Wednesday, October 18, 2017

Anus Tart: What We Can Learn From a Lackluster Reboot (Alissa Grosso)

The theme this month is starting over, which immediately made me think of Tobias Funke's vanity license plate. (I was actually mildly surprised that none of my other fellow YA Outside the Lines contributors had written an Anus Tart post.) For those of you who haven't watched Netflix's Arrested Development reboot the license plate is Tobias's attempt to get a license plate that spells out "A New Start" phonetically, but alas it is continuously misread as Anus Tart.

The misreading is appropriate for a reboot that seems to be a bit of a misread of the original three Arrested Development seasons, and falls short of capturing the magic of the sitcom. I'm not going to try to analyze all the reasons that these new episodes were disappointing, but I will say that a lot of it centers around the decision to have each episode focus on a different character (whether this was for budget or schedule reasons I'm not sure) and thus each episode ends up covering a lot of the same stuff as the previous one but from a different perspective, so that it almost feels like the whole reboot season could have been a single half hour episode or at least condensed into a few episodes. That's quite a change for a show famous for ending each show with an on-the-next-Arrested-Development segment where they squeezed in a few more jokes that were not actually in the next or any other episode of the show.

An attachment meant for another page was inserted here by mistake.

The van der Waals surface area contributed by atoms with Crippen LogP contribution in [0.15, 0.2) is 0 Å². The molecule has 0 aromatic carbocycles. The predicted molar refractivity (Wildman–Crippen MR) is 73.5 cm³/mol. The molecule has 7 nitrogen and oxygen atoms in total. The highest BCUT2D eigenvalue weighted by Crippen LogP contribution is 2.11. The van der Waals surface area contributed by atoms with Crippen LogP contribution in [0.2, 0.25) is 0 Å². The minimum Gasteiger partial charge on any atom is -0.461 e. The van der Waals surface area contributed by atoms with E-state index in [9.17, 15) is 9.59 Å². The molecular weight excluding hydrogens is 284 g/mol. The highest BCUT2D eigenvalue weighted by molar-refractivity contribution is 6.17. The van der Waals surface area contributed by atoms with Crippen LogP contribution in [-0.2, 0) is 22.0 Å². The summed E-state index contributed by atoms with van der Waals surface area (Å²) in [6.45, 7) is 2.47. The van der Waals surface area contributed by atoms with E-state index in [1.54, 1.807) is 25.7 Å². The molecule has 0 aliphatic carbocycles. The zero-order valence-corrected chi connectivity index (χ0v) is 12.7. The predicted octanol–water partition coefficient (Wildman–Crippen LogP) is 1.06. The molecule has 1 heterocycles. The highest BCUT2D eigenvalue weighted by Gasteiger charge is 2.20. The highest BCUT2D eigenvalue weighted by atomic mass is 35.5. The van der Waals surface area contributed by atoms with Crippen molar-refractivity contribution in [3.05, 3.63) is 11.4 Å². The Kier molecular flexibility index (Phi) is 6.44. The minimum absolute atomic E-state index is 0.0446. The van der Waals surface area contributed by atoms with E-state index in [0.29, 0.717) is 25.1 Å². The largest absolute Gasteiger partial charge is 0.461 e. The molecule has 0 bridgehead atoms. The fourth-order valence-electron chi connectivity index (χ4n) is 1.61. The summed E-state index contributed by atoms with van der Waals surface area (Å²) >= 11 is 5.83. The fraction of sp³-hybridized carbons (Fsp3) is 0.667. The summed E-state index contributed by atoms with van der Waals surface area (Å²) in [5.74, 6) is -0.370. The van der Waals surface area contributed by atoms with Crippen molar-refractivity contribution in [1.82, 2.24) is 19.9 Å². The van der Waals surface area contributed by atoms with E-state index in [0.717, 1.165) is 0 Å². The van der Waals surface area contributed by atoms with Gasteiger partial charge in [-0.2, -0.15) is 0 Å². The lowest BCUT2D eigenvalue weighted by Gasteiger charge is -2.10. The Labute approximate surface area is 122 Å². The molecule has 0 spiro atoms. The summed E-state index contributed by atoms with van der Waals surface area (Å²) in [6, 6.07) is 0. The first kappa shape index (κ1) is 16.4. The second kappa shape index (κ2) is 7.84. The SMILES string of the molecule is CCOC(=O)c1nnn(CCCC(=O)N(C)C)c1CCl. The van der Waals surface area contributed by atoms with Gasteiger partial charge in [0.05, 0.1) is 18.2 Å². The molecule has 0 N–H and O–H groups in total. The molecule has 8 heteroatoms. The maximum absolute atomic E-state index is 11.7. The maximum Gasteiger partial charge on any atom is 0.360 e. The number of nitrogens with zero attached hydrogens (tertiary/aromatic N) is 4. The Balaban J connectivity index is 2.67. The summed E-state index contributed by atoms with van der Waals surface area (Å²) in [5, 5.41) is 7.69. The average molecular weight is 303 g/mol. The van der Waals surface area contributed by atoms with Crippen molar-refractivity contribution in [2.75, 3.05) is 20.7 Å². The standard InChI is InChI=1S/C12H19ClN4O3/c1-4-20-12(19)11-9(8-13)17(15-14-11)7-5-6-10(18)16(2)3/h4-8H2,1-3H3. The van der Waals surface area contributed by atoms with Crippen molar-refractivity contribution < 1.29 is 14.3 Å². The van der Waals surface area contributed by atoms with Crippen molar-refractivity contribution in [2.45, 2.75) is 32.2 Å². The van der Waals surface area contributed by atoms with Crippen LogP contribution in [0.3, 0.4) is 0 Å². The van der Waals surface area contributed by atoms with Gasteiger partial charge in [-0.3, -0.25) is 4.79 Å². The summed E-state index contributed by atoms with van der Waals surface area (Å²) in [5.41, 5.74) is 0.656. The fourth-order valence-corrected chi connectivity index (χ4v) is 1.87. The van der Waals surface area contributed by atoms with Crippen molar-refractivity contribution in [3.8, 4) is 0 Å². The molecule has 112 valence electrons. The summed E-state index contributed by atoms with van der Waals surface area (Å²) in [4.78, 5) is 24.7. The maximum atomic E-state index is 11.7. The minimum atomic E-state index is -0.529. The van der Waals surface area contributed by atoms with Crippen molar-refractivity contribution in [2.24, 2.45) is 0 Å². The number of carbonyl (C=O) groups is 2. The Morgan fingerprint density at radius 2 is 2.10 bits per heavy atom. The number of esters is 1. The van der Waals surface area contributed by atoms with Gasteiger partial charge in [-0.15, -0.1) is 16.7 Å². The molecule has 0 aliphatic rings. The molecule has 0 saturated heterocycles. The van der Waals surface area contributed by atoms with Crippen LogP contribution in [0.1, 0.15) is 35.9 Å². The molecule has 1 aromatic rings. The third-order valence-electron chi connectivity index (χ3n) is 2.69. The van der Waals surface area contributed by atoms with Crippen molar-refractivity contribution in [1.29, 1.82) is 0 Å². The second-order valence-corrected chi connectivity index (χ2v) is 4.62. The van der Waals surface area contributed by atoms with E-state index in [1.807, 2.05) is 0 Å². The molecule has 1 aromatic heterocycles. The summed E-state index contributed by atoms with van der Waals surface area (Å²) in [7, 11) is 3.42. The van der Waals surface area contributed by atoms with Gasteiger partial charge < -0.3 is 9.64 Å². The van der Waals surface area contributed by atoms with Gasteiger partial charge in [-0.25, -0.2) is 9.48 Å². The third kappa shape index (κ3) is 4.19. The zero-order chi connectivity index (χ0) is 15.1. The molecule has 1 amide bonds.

I've been thinking a lot about this lackluster reboot lately, because I am trying to write a sequel to one of my books. As it happens, I'm writing a sequel to an as-yet unpublished book so definitely my judgment is questionable. That said, I really liked this unpublished book, but the sequel just isn't doing it for me. I find myself wondering if I'm trying to write a sequel to a book that doesn't need a sequel. The storyline is not a traditional sort of series story so there's the risk that I'm forcing the issue by trying to extend the book into two or possibly more books. There's other problems too like a love story that isn't quite right and a plot that needs serious help.

Now, part of the reason that I'm so not-in-love with this sequel is that it is still a first draft, and first drafts are, as a rule, an ever-loving mess. For some reason this is something I need to remind myself of every time I write a new book. You would think with several books under my belt, I wouldn't need  reminding, but somehow I always forget the writing stage where I hate every single one of the thousands and thousands of words I've written and debate chucking the whole thing in the recycle bin and start from scratch or maybe take up some far less frustrating hobby. I'm at the stage where I'm trying to remind myself that the book I love so much that I wanted to write a sequel to it was also once a pile of dung that I had to rescue with rewriting and outlining and all that good stuff. So, this is all par for the course, and there's a very good chance that when I'm done with it, this sequel will actually be a decent book.